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I am not sure where you are located, but have you looked through the GuildQuality Contractors to see if there are any members in your area? A tile contractor or renovation company would defintely be able to help you!
Like everyone else has mentioned you have to do your due diligence in securing a high quality contractor. However, you the client may want to switch the context of the question. If you are implying that your residence address has an assumed effect on the face value of your estimate, then I would have to make the assumption that your address dictates a certain level of implied “quality” if you will. So if your tastes and design are at an architectural standard that requires high end craftsmanship and the price point will reflect such expertise. When doing a project in your home you always want to pay for the knowledge and not just the brawn. If you were remodeling a kitchen in a small rental apt in a college town community your price point again would reflect the simplicity of the job. Hope this helps…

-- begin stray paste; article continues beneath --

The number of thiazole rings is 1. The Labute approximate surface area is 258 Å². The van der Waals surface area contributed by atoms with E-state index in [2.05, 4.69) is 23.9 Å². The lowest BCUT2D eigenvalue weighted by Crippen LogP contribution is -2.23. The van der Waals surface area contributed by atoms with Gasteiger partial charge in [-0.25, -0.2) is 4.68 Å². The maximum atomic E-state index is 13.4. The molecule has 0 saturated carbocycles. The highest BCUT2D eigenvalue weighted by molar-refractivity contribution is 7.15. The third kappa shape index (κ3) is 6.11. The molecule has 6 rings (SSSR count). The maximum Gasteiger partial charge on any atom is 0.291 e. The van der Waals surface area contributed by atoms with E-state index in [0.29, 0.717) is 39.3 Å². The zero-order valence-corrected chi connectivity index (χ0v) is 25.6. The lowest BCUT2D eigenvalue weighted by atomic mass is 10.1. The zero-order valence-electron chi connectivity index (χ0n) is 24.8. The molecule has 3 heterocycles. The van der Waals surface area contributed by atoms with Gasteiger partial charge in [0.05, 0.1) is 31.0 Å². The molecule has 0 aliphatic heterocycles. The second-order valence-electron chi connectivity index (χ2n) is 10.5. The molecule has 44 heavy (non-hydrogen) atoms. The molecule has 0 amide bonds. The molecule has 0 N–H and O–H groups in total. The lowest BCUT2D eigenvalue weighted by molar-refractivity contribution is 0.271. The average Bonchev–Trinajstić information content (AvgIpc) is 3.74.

Do your homework by not only interviewing several contractors, but talk to their previous clients and get their take on the value they received working with their contractor. There isn't a professional contractor operating that charges more based on where the project is located.
It's important you trust your contractor and that they are a good fit for how you like to operate. Take the time to understand their process. When all is said and done, you should be having fun through your project. If you're not, you might have picked a contractor that doesn't fit the best.
Good luck and HAVE FUN!! :)
Find a design-build contractor you trust and let them take you through their system. They will take all of the guess-work and most of the headaches out of th process, ensuring you enjoy the project during AND after. Also, check out the site https://Houzz.com Houzz is a great site for organizing your ideas and generating new ideas for design and product.
They are tough to take off. If it's glued to drywall, you can use a prybar to rip it off from the drywall. Note: You will more than likely need to repair the drywall when you're finished, if you are going to have a finished wall. Go slow or you'll break the mirror. Also, wear safety glasses and gloves - a must.
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